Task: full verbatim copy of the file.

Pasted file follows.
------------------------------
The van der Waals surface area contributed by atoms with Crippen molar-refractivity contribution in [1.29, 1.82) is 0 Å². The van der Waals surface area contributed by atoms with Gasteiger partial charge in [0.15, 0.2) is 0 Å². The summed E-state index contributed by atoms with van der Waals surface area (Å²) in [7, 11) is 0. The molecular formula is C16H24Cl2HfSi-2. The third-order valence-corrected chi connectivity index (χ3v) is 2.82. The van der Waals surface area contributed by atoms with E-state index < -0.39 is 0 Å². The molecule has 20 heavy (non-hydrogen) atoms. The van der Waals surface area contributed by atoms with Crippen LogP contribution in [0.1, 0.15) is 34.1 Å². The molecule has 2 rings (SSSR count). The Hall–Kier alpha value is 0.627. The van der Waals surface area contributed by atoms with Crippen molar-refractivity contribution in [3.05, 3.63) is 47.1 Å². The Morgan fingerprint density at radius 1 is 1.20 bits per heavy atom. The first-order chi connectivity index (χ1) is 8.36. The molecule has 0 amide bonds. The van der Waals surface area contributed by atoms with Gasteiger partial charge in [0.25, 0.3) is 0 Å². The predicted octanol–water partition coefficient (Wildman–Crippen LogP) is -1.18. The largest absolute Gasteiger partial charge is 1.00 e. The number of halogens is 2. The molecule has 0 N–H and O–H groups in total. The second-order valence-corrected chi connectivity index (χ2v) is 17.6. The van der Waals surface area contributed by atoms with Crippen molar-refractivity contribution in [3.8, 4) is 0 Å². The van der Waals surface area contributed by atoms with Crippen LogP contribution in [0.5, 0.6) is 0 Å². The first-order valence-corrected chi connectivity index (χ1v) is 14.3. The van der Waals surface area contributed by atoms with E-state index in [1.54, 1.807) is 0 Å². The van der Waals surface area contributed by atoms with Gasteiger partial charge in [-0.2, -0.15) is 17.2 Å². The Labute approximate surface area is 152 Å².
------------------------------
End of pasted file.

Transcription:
The van der Waals surface area contributed by atoms with Crippen molar-refractivity contribution in [1.29, 1.82) is 0 Å². The van der Waals surface area contributed by atoms with Gasteiger partial charge in [0.15, 0.2) is 0 Å². The summed E-state index contributed by atoms with van der Waals surface area (Å²) in [7, 11) is 0. The molecular formula is C16H24Cl2HfSi-2. The third-order valence-corrected chi connectivity index (χ3v) is 2.82. The van der Waals surface area contributed by atoms with E-state index < -0.39 is 0 Å². The molecule has 20 heavy (non-hydrogen) atoms. The van der Waals surface area contributed by atoms with Crippen LogP contribution in [0.1, 0.15) is 34.1 Å². The molecule has 2 rings (SSSR count). The Hall–Kier alpha value is 0.627. The van der Waals surface area contributed by atoms with Crippen molar-refractivity contribution in [3.05, 3.63) is 47.1 Å². The Morgan fingerprint density at radius 1 is 1.20 bits per heavy atom. The first-order chi connectivity index (χ1) is 8.36. The molecule has 0 amide bonds. The van der Waals surface area contributed by atoms with Gasteiger partial charge in [0.25, 0.3) is 0 Å². The predicted octanol–water partition coefficient (Wildman–Crippen LogP) is -1.18. The largest absolute Gasteiger partial charge is 1.00 e. The number of halogens is 2. The molecule has 0 N–H and O–H groups in total. The second-order valence-corrected chi connectivity index (χ2v) is 17.6. The van der Waals surface area contributed by atoms with Crippen molar-refractivity contribution in [3.8, 4) is 0 Å². The van der Waals surface area contributed by atoms with Crippen LogP contribution in [0.5, 0.6) is 0 Å². The first-order valence-corrected chi connectivity index (χ1v) is 14.3. The van der Waals surface area contributed by atoms with E-state index in [1.54, 1.807) is 0 Å². The van der Waals surface area contributed by atoms with Gasteiger partial charge in [-0.2, -0.15) is 17.2 Å². The Labute approximate surface area is 152 Å².